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Beef Wellington

HMS Jason by Beef Wellington - Caldercraft - 1:64 - Artois-class frigate modified from HMS Diana 1794

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6 hours ago, Beef Wellington said:

in retrospect I'm happy with the decision to install the channels and brackets first as I'm pretty sure there would have been collateral damage to cannons during installation. 

Oh dear... I may well become the test case for that theory... my guns are installed and I haven't begun the channels yet.

 

Those brackets look perfect!

 

Happy new year Jason!

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Happy New Year t you too mate.

 

Very (VERY) nice work on those channels, brackets and guns Jason.  Those are very neatly executed brackets and look just right.

 

cheers

 

Pat

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OC, Carl, Rob, Thomas, Mike, Dave, Pat and all the likes...definitely helps keeping one moving forward!

 

Finally, have all the guns in position an the breeching ropes in place.  Amazingly time consuming, no more need be said, and glad its behind me.  I did allow myself the small concession of using a ringbolt for the less visible guns, and went with a ringbolt and ring for those visible in the waist area.  Despite the latter being more 'correct', the jury is still out on whether the results totally warrant it at this scale as the eyebolts only version seems acceptable to my eye (comparison photo below).   As usual, dilute PVA was used to help keep the breech ropes in position and to try give them a sense of weight.  Photos seem to call attention to all the little dings and dents that seem unavoidable and thankfully not really noticeable during normal viewing.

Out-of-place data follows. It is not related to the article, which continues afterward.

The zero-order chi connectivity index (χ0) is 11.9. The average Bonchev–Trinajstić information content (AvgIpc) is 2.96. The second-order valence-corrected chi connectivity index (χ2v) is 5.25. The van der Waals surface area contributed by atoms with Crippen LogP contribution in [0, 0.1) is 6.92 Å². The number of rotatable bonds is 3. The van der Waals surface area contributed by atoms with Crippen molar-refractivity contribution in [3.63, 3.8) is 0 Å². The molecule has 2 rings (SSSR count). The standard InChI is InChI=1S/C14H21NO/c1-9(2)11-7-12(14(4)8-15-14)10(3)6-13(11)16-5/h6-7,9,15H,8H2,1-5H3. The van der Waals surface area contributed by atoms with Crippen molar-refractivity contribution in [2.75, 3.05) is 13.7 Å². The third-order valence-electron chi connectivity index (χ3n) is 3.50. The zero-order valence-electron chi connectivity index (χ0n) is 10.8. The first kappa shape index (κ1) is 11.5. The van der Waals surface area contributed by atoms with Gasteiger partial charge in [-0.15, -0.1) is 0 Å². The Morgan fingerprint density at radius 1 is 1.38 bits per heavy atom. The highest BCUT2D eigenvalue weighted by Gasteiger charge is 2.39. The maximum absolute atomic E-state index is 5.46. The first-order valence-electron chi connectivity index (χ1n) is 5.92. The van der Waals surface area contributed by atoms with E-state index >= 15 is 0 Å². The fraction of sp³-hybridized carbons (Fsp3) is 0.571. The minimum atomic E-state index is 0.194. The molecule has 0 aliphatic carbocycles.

A very simple jig was used to help keep lengths consistent.  When using rings, I found that opening up a ringbolt using a small metal point and reclosing was easier, faster and predictable than opening up the ring itself.

 

IMG_2161.thumb.JPG.01c5e241d35b2ba5d1864c9a80a73705.JPGIMG_2159.thumb.JPG.d43acac6ccb4d913e85d7f3b4f02515a.JPGIMG_2168.thumb.JPG.148b785ce9010d570d6d54b4877c4fda.JPGIMG_2170.thumb.JPG.e42ae82e3d9eb83059da557319f51c2f.JPGIMG_2176.thumb.JPG.0bce29abf3e1692d75bd6b5b92b6f99a.JPGIMG_2174.thumb.JPG.b61063aa4819a809849a79e25c299900.JPGIMG_2173.thumb.JPG.c943e923f1e2fc4dd022b559633d59d3.JPG

IMG_2167.JPG

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Very nice work on those guns Jason, I got off lightly having only a dozen on my little Cutter.

Love the natural drape you’ve achieved on the breeching ropes , and impressed that you went with the proper hitch for the ring bolt seizing.

 

Your little jig for rope length will prove useful for me in the very near future.

 

B.E.

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Thanks everyone for continued interest, kind comments.and likes...

 

Block Stropping:

I've started stropping blocks for the hauling tackles.  I'm opting for a double-single block combination, although I've read that doubles were only used on 32lb'ers.  What I think this really means is that the tackle consisted of 2 double blocks.  For a mid-range 18lb'er, a double-single seems appropriate and makes engineering sense.